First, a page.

This book from our friends in Barnsley is from a series I don’t think I’ve had dealings with before. Regardless of this I thoroughly enjoyed reading it. If others in the range are as good then I’d happily see more.

The clever title refers to the fact that events in the South Atlantic in 1939 were interpreted in different ways. For the Germans the glorious scuttling of the Graf Spee, was magnificent but it wasn’t war. In fact it was a waste of a fine ship. For the British the victory masked deficiencies in the Royal Navy that would be exposed in the Mediterranean and by the Japanese. The author also makes the sad observation that the victor of the River Plate, Henry Harwood, was promoted away from where he served his country best into a role he was ill-suited for and it took an awful toll on him.

The author tips a nod to the well-known eponymous movie of the Battle of the River plate that used the USS Salem as the Graf Spee and two real ships from the battle, the former HMNZS Achilles and the elderly HMS Cumberland. He fully appreciates that the film is of a sort that transposes reality. When I think of Hans Langsdorff I always see Peter Finch. Although the plot is not entirely accurate it has the effect of relaying that Langsdorff, the honourable man who committed suicide, was the kind of German we could admire back in 1956. All this is light years away from the modern world and when you consider these impressions it is easy to understand why some Germans see a stereotype of British people obsessing with the war when only a very small percentage probably do. I guess the impact of the film detracts from the story itself.

But fear not, for this is a ripping yarn told in a pleasing old sea dog’s language by Richard Woodman that recalling a no nonsense time when Britannia ruled the waves…but not for much longer.  I can see those Germans rolling their eyes and tutting again. The battle itself is explained with clarity and it is all genuinely exciting. The build up with the capture and sinking of a host of merchant ships is delivered in a dispassionate and neutral style. It is right to point out that Langsdorff and his crew were not a bunch of killers. They followed the rules and seem to have been fair-minded. Langsdorff had a decent relationship with the masters he held prisoner aboard the Graf Spee. There is a chivalry to the saga it is impossible not to admire. But it was war and there would be death and destruction a plenty off South America when the British cruisers arrived.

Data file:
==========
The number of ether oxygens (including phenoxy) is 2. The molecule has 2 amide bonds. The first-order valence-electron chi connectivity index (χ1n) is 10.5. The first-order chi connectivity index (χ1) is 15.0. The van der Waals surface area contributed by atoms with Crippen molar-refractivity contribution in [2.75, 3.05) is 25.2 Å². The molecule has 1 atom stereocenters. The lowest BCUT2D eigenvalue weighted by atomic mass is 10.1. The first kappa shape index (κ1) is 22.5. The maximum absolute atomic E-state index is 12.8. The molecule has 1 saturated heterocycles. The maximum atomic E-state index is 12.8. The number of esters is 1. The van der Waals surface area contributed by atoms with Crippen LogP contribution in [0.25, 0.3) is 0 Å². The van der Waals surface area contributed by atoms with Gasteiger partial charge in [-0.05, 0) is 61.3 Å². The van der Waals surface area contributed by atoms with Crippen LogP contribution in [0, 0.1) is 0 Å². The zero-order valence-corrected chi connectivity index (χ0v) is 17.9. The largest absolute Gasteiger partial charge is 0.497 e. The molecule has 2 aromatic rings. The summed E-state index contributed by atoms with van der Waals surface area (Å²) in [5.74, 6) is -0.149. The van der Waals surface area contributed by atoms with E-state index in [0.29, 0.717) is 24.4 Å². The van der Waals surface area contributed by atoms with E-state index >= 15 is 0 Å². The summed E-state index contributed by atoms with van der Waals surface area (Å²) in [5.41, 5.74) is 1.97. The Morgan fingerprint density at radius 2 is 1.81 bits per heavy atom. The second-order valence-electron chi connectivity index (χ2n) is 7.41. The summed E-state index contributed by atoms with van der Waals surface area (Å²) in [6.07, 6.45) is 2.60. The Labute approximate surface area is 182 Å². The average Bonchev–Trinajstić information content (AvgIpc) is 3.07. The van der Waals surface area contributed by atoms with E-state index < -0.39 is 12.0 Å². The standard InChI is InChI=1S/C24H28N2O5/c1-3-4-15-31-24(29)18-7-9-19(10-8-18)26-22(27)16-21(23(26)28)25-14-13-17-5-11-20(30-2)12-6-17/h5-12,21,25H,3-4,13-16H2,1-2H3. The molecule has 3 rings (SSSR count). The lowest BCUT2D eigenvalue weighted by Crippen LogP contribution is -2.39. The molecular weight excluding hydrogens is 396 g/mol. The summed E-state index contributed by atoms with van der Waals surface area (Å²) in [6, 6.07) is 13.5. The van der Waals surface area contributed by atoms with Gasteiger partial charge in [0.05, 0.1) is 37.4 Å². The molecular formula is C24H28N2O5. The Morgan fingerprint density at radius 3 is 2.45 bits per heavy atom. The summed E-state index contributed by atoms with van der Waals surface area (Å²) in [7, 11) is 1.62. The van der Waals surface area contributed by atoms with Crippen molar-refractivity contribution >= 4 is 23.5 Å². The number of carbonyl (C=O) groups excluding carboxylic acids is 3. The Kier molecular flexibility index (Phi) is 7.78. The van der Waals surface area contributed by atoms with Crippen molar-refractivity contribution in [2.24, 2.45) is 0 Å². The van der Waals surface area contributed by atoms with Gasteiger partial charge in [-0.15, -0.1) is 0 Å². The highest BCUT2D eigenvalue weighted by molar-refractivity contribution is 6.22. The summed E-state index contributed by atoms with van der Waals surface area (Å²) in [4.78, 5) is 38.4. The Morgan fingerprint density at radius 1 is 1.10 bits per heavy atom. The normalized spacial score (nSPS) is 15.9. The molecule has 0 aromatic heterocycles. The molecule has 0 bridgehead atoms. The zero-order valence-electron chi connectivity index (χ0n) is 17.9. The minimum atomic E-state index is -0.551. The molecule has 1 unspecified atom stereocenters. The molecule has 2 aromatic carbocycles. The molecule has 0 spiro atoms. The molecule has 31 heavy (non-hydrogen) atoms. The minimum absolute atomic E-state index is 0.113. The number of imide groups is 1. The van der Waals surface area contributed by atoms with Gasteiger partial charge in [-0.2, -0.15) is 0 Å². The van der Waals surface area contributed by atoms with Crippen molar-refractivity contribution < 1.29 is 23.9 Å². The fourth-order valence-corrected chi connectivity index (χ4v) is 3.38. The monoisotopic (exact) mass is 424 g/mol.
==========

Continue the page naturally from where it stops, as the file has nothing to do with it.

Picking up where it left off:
The important thing to take from this is admiration for the crews of the British cruisers and the excellent leadership and tactical nous of Henry Harwood. Somewhere in my house I have a contemporary booklet of cigarette cards depicting the battle and I have handled photos of the crew of HMS Exeter parading through a grateful City of London. These men were heroes admired by the whole country. Their success created the chimera that the Royal Navy was unbeatable just a short time after the tragedy of the Royal Oak at Scapa Flow.

Unfortunately things were going to get much worse later on when seas from Crete to Java would be a collective graveyard of British warships.

This is a well-told story that is so fast paced it will take you little time to get through. It has the effect of using great prose and imagery to mask the very serious arguments the author presents. It is an education. Mr Woodman writes the best kind of history – atmospheric, entertaining and incisive. If you have an interest in naval warfare then getting a copy of this book would add up to good money well spent. Superior stuff.

Reviewed by Mark Barnes for War History Online.



A Grand Delusion
By Richard Woodman
Campaign Chronicles series
Pen & Sword Naval
ISBN: 978 1 47384 573 2

Mark Barnes

Mark Barnes is a longstanding friend of WHO, providing features, photography and reviews. He has contributed to The Times of London and other publications. He is the author of The Liberation of Europe (pub 2016) and If War Should Come due later in 2020.